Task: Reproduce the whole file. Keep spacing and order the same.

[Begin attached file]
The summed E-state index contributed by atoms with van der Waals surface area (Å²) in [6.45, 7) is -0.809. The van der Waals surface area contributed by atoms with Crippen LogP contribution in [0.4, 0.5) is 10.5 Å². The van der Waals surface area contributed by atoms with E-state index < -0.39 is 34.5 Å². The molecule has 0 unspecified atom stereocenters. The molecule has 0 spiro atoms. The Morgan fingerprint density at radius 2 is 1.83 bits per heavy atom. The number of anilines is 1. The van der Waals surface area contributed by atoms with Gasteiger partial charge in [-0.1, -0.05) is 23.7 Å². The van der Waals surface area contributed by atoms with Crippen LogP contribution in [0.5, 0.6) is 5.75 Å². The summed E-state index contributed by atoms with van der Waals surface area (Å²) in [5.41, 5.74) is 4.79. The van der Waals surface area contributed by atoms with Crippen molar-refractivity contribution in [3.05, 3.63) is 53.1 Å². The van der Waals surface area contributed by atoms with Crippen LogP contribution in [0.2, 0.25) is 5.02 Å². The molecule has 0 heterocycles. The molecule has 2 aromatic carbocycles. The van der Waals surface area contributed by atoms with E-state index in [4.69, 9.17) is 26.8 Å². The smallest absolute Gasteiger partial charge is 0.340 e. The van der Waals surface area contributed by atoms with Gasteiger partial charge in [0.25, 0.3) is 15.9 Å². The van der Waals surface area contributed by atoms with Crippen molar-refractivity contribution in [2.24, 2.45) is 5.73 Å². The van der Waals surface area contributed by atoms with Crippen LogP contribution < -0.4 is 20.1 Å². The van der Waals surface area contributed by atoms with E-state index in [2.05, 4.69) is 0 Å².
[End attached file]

The summed E-state index contributed by atoms with van der Waals surface area (Å²) in [6.45, 7) is -0.809. The van der Waals surface area contributed by atoms with Crippen LogP contribution in [0.4, 0.5) is 10.5 Å². The van der Waals surface area contributed by atoms with E-state index < -0.39 is 34.5 Å². The molecule has 0 unspecified atom stereocenters. The molecule has 0 spiro atoms. The Morgan fingerprint density at radius 2 is 1.83 bits per heavy atom. The number of anilines is 1. The van der Waals surface area contributed by atoms with Gasteiger partial charge in [-0.1, -0.05) is 23.7 Å². The van der Waals surface area contributed by atoms with Crippen LogP contribution in [0.5, 0.6) is 5.75 Å². The summed E-state index contributed by atoms with van der Waals surface area (Å²) in [5.41, 5.74) is 4.79. The van der Waals surface area contributed by atoms with Crippen molar-refractivity contribution in [3.05, 3.63) is 53.1 Å². The van der Waals surface area contributed by atoms with Crippen LogP contribution in [0.2, 0.25) is 5.02 Å². The molecule has 0 heterocycles. The molecule has 2 aromatic carbocycles. The van der Waals surface area contributed by atoms with E-state index in [4.69, 9.17) is 26.8 Å². The smallest absolute Gasteiger partial charge is 0.340 e. The van der Waals surface area contributed by atoms with Gasteiger partial charge in [0.25, 0.3) is 15.9 Å². The van der Waals surface area contributed by atoms with Crippen molar-refractivity contribution in [2.24, 2.45) is 5.73 Å². The van der Waals surface area contributed by atoms with Crippen LogP contribution < -0.4 is 20.1 Å². The van der Waals surface area contributed by atoms with E-state index in [2.05, 4.69) is 0 Å².